Outlook: It All Depends on Corn

April 29, 2011 11:51 PM

Sales index key

Excellent sales opportunity.....10
Excellent buying opportunity.....1

Corn and soybean producers are enjoying elevated prices, but when does too much profit become a bad thing? As of now, corn is going to have to climb to $8 and higher to ration usage, but what will be the long-term impact? How fast will government policy on ethanol and other farm programs change to reduce usage or increase production? Current profits for corn and soybean producers are at the highest levels we’ve ever experienced prior to the crop being planted. Will this result in a significant increase in corn acres, or, if we have a weather event, will we be on the verge of a major global food crisis?

I know everyone would like a simple black-and-white answer, but there are several aspects of the supply-and-demand situation that we have not experienced for some time—the big one being that not only do we have the annual weather influence on supply, but we’re also seeing exceptional domestic and foreign demand for corn and soybeans. The long-term demand prospects are solid and will not go away … they will steadily build. So the answer to the pricing riddle is another question: Will we react fast enough to increase acres and yield to cause an abundant supply?


Sales index: 9

The market will start to experience serious rationing as the lead-month futures contract approaches $8. Farmers with unpriced bushels should clean the bins as July inches closer to this level, but they may want to stay open the basis. Rumors are that end users are concerned that cash basis bids could be a premium compared with the futures as July and August near.

New-crop corn.

Amazing profits are on the table; the issue is, how much higher do you want to push it? USDA was essentially correct in suggesting more corn acres [92.2 million] will be planted. In fact, if Mother Nature cooperates and we get a 15-day window of decent planting conditions in the Midwest, I would not be surprised to see this number grow. While this would slow down the advance in new-crop corn, it would not mean the bull market is over. We will have to get through pollination risk in July and even possible concern with early frost if a lot of acres are planted in May.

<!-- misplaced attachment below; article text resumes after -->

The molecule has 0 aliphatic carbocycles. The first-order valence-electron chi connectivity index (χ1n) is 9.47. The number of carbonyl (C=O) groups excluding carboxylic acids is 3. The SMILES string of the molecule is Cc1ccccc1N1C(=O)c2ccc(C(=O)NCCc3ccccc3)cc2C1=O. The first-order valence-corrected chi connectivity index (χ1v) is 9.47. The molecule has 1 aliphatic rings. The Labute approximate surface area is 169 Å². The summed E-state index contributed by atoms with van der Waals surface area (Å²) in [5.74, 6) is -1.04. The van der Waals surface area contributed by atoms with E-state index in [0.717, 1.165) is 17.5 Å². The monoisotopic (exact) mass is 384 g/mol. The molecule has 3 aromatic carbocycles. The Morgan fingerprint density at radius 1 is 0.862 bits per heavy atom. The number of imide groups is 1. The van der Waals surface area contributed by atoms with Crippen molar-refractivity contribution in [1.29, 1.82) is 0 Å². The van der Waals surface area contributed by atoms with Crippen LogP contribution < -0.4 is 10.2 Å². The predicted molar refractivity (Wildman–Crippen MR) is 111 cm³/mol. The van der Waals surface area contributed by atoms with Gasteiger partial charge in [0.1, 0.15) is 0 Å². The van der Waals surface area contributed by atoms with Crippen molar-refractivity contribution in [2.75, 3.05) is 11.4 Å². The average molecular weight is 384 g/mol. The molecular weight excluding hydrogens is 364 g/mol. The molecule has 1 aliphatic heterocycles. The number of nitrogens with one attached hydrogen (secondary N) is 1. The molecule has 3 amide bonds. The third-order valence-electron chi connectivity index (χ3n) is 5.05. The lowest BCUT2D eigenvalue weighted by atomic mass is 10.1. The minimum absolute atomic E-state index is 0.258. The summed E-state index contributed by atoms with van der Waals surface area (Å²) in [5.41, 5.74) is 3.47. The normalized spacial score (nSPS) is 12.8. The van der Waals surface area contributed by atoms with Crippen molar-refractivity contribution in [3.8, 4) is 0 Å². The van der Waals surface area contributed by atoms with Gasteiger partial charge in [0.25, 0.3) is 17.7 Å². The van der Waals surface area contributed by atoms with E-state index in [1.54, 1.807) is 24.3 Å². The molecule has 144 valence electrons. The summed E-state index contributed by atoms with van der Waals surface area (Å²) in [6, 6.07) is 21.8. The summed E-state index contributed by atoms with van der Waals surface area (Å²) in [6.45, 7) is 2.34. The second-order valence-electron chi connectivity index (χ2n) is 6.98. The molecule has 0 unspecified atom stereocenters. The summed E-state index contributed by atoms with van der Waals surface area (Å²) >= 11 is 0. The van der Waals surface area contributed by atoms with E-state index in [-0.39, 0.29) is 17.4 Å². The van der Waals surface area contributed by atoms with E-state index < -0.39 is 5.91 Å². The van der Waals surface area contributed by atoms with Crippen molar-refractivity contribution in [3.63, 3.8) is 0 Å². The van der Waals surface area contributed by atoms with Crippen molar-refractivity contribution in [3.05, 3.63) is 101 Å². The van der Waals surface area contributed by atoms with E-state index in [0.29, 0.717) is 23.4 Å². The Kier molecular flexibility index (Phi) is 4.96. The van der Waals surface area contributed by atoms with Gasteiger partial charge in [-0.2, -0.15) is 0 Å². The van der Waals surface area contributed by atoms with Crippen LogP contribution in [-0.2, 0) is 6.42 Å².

I suggest putting a floor under 75% of expected production as the Decem-ber 2011 corn contract moves near $6.50 to $6.70. I prefer a long put strategy if filled now and would sell cash or be short futures until late June to early July.


Sales index: 7

Your position on soybeans depends on whether or not you think all of the corn acres will be planted. If USDA is correct that soybean acres will be down because it is more profitable to plant corn and cotton this year, things could get exciting this summer. This is where problems develop for me in regard to a selling strategy for soybeans. If soybeans can be produced for $8.75 a bushel and you can yield close to 50 bu. an acre, soybeans at $14 are more than $250 per acre higher than all expected costs. While it’s not as good a return as corn, it’s great compared with historic profitability levels for soybeans. So should you take the sure thing or go for the home run? I don’t favor the long ball play—lock up $14 soybeans and spend between 50¢ and 75¢ to give yourself about $4 of upside potential.

I prefer that producers diversify their market plan and selling strategy. It looks as if soybean acres won’t expand and if we go from cold and wet to hot and dry, it could impact soybean yields. In fact, if we plant the March expectation numbers and see a drop in yield from 43.4 bu. to 42 bu. per acre, soybean carryover should go negative. With strong Chinese demand expected to stay in play, I’m not sure exactly how high soybeans can climb, but I expect it will be to an all-time high.
Focus on locking up a solid price and lay off the risk of upside potential by creating a limited risk vertical call strategy rather than going for broke and not selling anything.


Sales index: 8

Wheat is kind of caught in the middle between corn and soybeans. If USDA is correct and U.S. producers plant additional wheat acres in addition to a possible global increase in wheat production, it’s difficult to see much upside potential for wheat.

On the other hand, since corn is so strong, it’s helping to increase the demand for feed wheat at this time. Near-term price prospects for wheat are entirely related to corn and outside market forces. I hope wheat producers have already sold a significant portion of their 2011 inventory above $8 or $9. Sell wheat inventory straight out of the field instead of storing it.